What is PRK Eye Surgery?

As vision correction technology improves, people struggling with vision issues have more options to consider. 

Of course there are glasses as a standard option, which can be used to correct a wide variety of vision issues, as well as contact lenses that are advancing at a rapid pace in terms of their comfortability, technology, and effectiveness.

In addition to these tried and true vision correction methods, there are also various types of laser refractive surgeries that can be considered as options as well. One of the most common types of these surgeries is PRK.

However, refractive surgery is not for everyone. It’s important to remember that surgery can have disadvantages compared to contact lenses depending on your type of vision issue and its severity, as well as cost and comfort considerations.

What is PRK Eye Surgery?

PRK stands for photorefractive keratectomy and it was the first laser refractive eye surgery to be put into common practice. 

Despite being “the original” laser eye surgery, PRK is still commonly performed even though newer procedures have come along. 

Many times, when you hear someone say they had LASIK done, they actually had PRK. In fact, in military settings such as Walter Reed National Military Medical Center, PRK is performed more often than LASIK on military service members due to recovery and risk considerations.

How PRK Works

During PRK, the surface layer of corneal cells, called epithelium, is removed with

a small brush, then the laser reshapes the front surface of the cornea

Over the next several days, the epithelial cells that were removed grow back and return to normal.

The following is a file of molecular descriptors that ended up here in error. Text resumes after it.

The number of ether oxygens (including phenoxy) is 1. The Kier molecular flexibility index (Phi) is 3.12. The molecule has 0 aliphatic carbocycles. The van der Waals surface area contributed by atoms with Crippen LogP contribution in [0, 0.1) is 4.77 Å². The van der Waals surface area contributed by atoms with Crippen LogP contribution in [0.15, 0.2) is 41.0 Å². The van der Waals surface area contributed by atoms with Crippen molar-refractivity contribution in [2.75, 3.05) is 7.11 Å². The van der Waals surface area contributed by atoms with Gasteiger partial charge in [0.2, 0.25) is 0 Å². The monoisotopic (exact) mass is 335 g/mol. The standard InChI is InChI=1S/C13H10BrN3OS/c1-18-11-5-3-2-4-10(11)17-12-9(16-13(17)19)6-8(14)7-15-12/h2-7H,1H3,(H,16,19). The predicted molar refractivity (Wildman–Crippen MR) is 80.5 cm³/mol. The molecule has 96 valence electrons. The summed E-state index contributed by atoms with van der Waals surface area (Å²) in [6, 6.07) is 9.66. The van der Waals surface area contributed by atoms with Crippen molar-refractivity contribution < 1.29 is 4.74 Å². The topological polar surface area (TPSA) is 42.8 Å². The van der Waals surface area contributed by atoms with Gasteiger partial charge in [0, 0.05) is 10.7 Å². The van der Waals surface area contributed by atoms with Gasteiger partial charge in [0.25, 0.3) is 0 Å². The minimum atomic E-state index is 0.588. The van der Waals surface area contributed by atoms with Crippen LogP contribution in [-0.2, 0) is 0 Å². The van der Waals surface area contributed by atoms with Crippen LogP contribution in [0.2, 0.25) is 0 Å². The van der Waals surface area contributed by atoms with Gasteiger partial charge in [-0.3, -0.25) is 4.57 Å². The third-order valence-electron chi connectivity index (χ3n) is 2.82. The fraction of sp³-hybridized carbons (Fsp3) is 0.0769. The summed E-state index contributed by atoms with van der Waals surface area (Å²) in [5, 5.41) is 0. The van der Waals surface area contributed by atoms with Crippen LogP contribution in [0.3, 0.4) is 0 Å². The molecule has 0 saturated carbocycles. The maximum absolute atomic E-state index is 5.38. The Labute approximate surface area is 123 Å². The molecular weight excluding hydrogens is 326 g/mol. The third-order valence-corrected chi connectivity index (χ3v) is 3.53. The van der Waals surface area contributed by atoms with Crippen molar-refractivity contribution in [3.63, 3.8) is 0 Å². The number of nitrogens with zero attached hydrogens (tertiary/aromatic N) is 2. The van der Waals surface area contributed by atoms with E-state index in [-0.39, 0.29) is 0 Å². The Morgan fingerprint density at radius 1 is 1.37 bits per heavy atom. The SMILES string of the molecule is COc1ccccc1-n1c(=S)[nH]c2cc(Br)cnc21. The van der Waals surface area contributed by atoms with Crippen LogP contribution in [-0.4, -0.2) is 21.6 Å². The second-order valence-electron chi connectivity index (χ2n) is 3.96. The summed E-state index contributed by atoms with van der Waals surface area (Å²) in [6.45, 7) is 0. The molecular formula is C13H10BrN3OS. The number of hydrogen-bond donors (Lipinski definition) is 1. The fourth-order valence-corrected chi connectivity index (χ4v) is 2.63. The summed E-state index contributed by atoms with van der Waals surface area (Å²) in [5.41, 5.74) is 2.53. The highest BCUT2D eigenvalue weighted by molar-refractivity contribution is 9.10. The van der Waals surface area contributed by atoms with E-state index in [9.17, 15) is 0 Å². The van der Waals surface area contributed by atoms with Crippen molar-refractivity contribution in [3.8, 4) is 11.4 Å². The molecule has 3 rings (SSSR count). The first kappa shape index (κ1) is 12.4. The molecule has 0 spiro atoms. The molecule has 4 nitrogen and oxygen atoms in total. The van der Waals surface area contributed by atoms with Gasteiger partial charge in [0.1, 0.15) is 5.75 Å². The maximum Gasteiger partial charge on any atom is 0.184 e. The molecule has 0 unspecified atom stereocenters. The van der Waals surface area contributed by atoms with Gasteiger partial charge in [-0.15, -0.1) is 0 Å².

Pros of PRK

There are many advantages to PRK eye surgery, especially for vision issues that are less severe.

It is an excellent option for treating mild to moderate levels of nearsightedness and

astigmatism without the need for cutting a flap in the cornea, as LASIK does. 

Long term vision results are statistically equivalent to LASIK. It can sometimes still be performed on people with corneas that are too thin to do LASIK, or have other mild irregularities with their corneal shape that prevent them from getting LASIK.

Cons of PRK

As new and improved methods of laser refractive eye surgeries are developed, PRK has acquired some drawbacks in comparison.

It takes longer to heal compared to LASIK or SMILE eye surgeries

Vision takes a bit longer to become crisp with PRK and happens more gradually. Patients’ vision is usually around 20/30 one week after PRK, close to 20/20 at one month, and very sharp (20/20 to 20/15) at around 2 months on average. 

It is also more uncomfortable in the first few days following surgery compared to LASIK, ranging anywhere from mild sensitivity like an eyelash in the eye to being quite painful and light sensitive. Of course, medications are given to help with the discomfort while the eyes heal.

PRK vs. RK Eye Surgery

PRK is sometimes confused with an older procedure called RK (radial keratotomy).  

RK is a non-laser type of surgery that is not typically performed in most countries anymore, as laser procedures are superior in just about every way. If a doctor is offering you RK surgery, go to a different doctor.

Comparing PRK to Other Laser Refractive Eye Surgeries

The types of laser refractive eye surgeries all work a little differently. Here is a diagram to help visually show the difference between these procedures and how they work.

Unlike LASIK or SMILE, PRK actually removes the epithelial layer to reshape the cornea with the laser.

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